Studio Activity

Saskatchewan

  • Will your landscape have buildings in it?
  • Will your buildings be small and far away like in the Fenton paintings presented here, or close up and important to the picture?
  • Will your sky have large, threatening clouds or soft, gentle ones, or almost none at all?
  • You could also use torn newspaper, leaving the colour to the imagination of the viewer, as McKay did
  • Prepare small piles of newspaper bits and pieces showing a wide range of values from whites, to palest greys, to darkest black.
  • paper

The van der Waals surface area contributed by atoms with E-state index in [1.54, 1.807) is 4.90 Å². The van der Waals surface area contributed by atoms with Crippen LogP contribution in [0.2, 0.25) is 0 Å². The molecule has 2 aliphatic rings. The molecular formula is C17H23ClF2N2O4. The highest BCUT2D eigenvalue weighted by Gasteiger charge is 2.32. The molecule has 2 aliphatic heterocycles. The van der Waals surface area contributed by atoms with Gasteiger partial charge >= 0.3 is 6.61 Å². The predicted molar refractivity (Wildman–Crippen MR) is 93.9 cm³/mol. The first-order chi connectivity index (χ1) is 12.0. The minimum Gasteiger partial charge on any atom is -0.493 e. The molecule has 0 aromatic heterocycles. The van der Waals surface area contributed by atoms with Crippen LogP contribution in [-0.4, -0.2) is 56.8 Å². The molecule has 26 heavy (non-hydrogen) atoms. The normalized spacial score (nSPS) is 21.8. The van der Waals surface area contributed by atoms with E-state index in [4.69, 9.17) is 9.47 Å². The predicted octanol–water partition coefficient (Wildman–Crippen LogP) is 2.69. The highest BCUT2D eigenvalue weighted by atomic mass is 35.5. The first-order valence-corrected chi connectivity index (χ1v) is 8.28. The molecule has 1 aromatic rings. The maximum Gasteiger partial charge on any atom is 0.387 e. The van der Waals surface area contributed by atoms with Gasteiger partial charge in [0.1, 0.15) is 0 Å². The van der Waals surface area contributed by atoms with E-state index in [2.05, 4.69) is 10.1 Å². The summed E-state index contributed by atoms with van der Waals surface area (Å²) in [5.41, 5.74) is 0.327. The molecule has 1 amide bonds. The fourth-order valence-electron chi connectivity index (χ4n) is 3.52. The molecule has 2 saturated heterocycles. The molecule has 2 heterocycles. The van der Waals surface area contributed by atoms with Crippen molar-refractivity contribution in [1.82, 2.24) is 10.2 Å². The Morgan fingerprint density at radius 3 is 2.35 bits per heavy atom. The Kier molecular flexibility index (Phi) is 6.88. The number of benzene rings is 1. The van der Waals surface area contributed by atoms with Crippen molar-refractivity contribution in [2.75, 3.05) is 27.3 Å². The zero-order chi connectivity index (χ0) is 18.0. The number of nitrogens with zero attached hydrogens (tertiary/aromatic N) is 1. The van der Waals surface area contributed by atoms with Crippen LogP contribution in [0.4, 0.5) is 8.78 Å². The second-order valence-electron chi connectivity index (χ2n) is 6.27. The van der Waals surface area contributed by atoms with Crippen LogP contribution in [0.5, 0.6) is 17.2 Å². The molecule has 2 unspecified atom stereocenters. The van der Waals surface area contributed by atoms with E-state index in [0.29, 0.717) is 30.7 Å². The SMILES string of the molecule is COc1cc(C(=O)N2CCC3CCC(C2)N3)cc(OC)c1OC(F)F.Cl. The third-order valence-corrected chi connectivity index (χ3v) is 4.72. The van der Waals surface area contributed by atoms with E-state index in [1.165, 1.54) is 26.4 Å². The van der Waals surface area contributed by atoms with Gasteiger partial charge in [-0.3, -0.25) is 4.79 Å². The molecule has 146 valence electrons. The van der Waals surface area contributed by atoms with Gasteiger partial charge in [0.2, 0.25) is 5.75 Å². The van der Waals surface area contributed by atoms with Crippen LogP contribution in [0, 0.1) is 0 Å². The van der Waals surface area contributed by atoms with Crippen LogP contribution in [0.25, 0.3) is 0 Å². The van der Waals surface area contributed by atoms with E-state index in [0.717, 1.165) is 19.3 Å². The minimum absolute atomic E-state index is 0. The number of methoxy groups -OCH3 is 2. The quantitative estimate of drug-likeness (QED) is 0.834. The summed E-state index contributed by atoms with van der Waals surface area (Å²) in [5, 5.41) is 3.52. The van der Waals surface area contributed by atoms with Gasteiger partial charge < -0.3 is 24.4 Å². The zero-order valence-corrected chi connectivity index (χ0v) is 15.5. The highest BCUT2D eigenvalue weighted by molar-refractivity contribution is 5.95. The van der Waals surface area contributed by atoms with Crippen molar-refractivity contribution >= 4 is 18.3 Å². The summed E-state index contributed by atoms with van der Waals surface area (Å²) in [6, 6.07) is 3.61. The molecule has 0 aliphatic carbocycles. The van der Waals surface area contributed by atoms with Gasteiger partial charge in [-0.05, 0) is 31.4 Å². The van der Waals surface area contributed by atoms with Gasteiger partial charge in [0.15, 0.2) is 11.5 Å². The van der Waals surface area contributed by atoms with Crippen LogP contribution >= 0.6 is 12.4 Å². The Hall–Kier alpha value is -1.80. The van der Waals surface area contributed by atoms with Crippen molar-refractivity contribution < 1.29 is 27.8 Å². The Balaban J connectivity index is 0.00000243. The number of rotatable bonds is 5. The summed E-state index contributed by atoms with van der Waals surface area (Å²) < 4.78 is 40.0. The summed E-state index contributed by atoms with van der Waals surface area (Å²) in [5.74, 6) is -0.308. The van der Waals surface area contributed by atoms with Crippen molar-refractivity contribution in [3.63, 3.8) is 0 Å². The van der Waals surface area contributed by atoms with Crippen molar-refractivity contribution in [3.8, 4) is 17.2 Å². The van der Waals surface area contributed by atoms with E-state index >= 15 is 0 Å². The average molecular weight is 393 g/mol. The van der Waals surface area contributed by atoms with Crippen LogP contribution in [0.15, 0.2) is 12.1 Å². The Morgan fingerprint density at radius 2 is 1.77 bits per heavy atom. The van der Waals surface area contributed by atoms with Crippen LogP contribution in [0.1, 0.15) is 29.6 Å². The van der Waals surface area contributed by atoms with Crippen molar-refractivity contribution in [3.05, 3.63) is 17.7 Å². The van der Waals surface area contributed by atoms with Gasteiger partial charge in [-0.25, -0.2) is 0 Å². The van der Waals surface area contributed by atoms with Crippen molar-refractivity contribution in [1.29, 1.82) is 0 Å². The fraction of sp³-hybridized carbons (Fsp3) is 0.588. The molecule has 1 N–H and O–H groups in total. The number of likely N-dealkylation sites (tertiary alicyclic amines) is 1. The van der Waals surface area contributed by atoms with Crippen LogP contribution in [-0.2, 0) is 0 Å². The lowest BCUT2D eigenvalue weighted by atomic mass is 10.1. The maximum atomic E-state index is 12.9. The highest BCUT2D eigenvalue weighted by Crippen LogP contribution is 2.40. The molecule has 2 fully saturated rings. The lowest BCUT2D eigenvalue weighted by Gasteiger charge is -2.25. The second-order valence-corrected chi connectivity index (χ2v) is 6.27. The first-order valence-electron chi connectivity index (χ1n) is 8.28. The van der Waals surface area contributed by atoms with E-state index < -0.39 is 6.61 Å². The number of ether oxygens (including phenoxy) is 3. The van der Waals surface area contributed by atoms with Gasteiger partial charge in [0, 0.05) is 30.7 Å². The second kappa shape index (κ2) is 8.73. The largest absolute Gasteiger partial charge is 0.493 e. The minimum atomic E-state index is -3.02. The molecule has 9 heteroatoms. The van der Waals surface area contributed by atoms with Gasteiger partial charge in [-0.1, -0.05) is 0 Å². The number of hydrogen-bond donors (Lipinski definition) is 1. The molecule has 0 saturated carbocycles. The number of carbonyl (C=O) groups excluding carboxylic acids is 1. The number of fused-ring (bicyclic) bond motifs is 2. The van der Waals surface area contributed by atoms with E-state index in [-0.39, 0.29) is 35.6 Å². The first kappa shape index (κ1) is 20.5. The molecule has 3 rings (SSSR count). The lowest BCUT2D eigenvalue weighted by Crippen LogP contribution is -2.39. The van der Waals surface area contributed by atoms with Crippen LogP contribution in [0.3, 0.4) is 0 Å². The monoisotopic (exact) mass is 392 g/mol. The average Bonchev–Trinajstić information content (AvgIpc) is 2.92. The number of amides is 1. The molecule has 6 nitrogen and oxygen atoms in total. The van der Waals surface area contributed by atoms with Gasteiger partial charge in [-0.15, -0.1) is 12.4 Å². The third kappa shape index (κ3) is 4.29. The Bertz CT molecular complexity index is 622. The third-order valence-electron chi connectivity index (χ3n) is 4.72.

• cloth
  • wire
  • string
  • ribbon
References

Amos, Robert.  'Big Sky Country.'  Victoria Times Colonist, March 15, 2002.  Retrieved from the Internet on August 25, 2008 from:  http://www.artistsincanada.com/php/article.php?id=242

Fenton, Terry. Documentary Photographs. undated. Retrieved from the Internet on March 22, 2009. http://www.sharecom.ca/fenton/p0.html

Fenton, Terry. En Plein Air.  undated.  Retrieved from the Internet on March 22, 2009.  http://www.sharecom.ca/fenton/pleinair.html.

 

Canadian Heritage University of Regina Mackenzie Art Gallery Mendel Art Gallery Sask Learning